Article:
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A statistical reading of the city’s demographic map
The Jerusalem Quarterly
This article will present a reading of social and demographic transformation in Jerusalem in comparison with both Israeli residents of the same city, and West Bankers.1 This analysis is based on statistics derived from a variety of local and international sources. Social and demographic transformation in Palestine, and particularly in Jerusalem, is caused both by the Israeli occupation and natural change. Natural transformations result from population growth, migration, fertility and mortality, while ‘occupation-made’ transformations have been imposed on the Palestinian people through displacement and compulsory population mobility. Residents face emerging direct and indirect challenges to their wellbeing. High population density, limited labour opportunities, lack of investment, poor quality of services, and a failure to meet service-related needs accompanying natural growth (through adequate education, health and social services, and infrastructure) all make living conditions extremely difficult and deprive society of the chance for growth and stability.
Demography and Strategic Options
The demographic struggle, in which Jerusalem is a crucial battlefield, has been a central issue for Palestine and Israel for decades. This debate ebbs and flows, depending on political trends, the proximity of serious political solutions, and their accompanying ramifications for population distribution and the natural resources that lie between the Jordan River and the Mediterranean Sea.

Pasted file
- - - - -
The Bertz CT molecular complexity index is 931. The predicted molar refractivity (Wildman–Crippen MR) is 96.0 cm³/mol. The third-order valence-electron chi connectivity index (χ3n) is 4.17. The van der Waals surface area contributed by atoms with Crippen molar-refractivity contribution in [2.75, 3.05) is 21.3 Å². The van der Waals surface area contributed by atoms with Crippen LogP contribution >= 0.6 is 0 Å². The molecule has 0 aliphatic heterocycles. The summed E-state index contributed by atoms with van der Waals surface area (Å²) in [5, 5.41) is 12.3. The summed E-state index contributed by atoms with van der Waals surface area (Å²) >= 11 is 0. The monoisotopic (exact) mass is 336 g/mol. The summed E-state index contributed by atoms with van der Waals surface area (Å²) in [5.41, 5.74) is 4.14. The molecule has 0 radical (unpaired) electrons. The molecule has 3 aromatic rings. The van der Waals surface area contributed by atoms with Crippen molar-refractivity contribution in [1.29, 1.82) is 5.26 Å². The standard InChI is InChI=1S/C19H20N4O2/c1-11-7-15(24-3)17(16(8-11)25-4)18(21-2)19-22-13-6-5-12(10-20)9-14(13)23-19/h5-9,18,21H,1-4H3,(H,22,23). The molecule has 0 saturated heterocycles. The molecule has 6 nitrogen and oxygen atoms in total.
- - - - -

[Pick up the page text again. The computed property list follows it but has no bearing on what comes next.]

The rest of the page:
From Israel’s perspective, demographic considerations are a central starting point for the formulation of strategic options. Israeli decision-makers are particularly troubled by the demographic specifics of Palestinian society, which they see as a future threat. Palestinian society is young–minors under 14 years of age constitute about 46% of the population. Furthermore, young people and teens between the ages of 10 and 24 constitute approximately 33% of the whole. The growing number of young people in Palestinian society puts a burden on breadwinners and the rate of dependency rose to 96.3% in 2005.
What further compounds these grim statistics is the continuing rise in unemployment rates (especially among youth) to 39.8% for the 15-24 age group, in addition to an increase in poverty rates. In families where the head of the household is a female, poverty rates are 68.5%, as compared with 67.5% for households headed by a male. This has (and will have) adverse affects on economic and social growth. Population estimations indicate a continuing rise in fertility rates (5.6 births per capita in 2003), and these predictions indicate that the Palestinian population will double over the next 23 years.
For the remainder of the article, see: